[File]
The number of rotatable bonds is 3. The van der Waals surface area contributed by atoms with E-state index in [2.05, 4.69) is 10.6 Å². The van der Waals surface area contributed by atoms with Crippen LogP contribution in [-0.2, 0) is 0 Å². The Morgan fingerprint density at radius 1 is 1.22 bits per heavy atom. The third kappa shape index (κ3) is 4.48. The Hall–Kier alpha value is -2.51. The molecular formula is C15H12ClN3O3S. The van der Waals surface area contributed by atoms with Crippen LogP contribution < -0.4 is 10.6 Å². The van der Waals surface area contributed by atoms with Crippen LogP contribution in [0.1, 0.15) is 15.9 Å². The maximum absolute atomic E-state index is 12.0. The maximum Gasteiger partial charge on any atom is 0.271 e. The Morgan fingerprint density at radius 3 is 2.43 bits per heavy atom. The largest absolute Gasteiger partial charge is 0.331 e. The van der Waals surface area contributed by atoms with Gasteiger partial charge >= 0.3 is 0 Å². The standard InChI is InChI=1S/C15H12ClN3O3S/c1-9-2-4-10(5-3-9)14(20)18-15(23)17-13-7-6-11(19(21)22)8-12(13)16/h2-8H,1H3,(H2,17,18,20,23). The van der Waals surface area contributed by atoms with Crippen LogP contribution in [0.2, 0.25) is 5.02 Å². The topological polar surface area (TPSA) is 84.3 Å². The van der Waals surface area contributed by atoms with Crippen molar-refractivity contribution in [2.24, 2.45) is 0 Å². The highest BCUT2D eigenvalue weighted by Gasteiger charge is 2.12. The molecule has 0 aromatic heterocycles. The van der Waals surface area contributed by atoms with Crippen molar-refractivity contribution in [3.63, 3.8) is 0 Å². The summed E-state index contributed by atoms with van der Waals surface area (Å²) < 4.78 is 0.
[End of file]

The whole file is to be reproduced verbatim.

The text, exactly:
The number of rotatable bonds is 3. The van der Waals surface area contributed by atoms with E-state index in [2.05, 4.69) is 10.6 Å². The van der Waals surface area contributed by atoms with Crippen LogP contribution in [-0.2, 0) is 0 Å². The Morgan fingerprint density at radius 1 is 1.22 bits per heavy atom. The third kappa shape index (κ3) is 4.48. The Hall–Kier alpha value is -2.51. The molecular formula is C15H12ClN3O3S. The van der Waals surface area contributed by atoms with Crippen LogP contribution < -0.4 is 10.6 Å². The van der Waals surface area contributed by atoms with Crippen LogP contribution in [0.1, 0.15) is 15.9 Å². The maximum absolute atomic E-state index is 12.0. The maximum Gasteiger partial charge on any atom is 0.271 e. The Morgan fingerprint density at radius 3 is 2.43 bits per heavy atom. The largest absolute Gasteiger partial charge is 0.331 e. The van der Waals surface area contributed by atoms with Gasteiger partial charge >= 0.3 is 0 Å². The standard InChI is InChI=1S/C15H12ClN3O3S/c1-9-2-4-10(5-3-9)14(20)18-15(23)17-13-7-6-11(19(21)22)8-12(13)16/h2-8H,1H3,(H2,17,18,20,23). The van der Waals surface area contributed by atoms with Crippen LogP contribution in [0.2, 0.25) is 5.02 Å². The topological polar surface area (TPSA) is 84.3 Å². The van der Waals surface area contributed by atoms with Crippen molar-refractivity contribution in [2.24, 2.45) is 0 Å². The highest BCUT2D eigenvalue weighted by Gasteiger charge is 2.12. The molecule has 0 aromatic heterocycles. The van der Waals surface area contributed by atoms with Crippen molar-refractivity contribution in [3.63, 3.8) is 0 Å². The summed E-state index contributed by atoms with van der Waals surface area (Å²) < 4.78 is 0.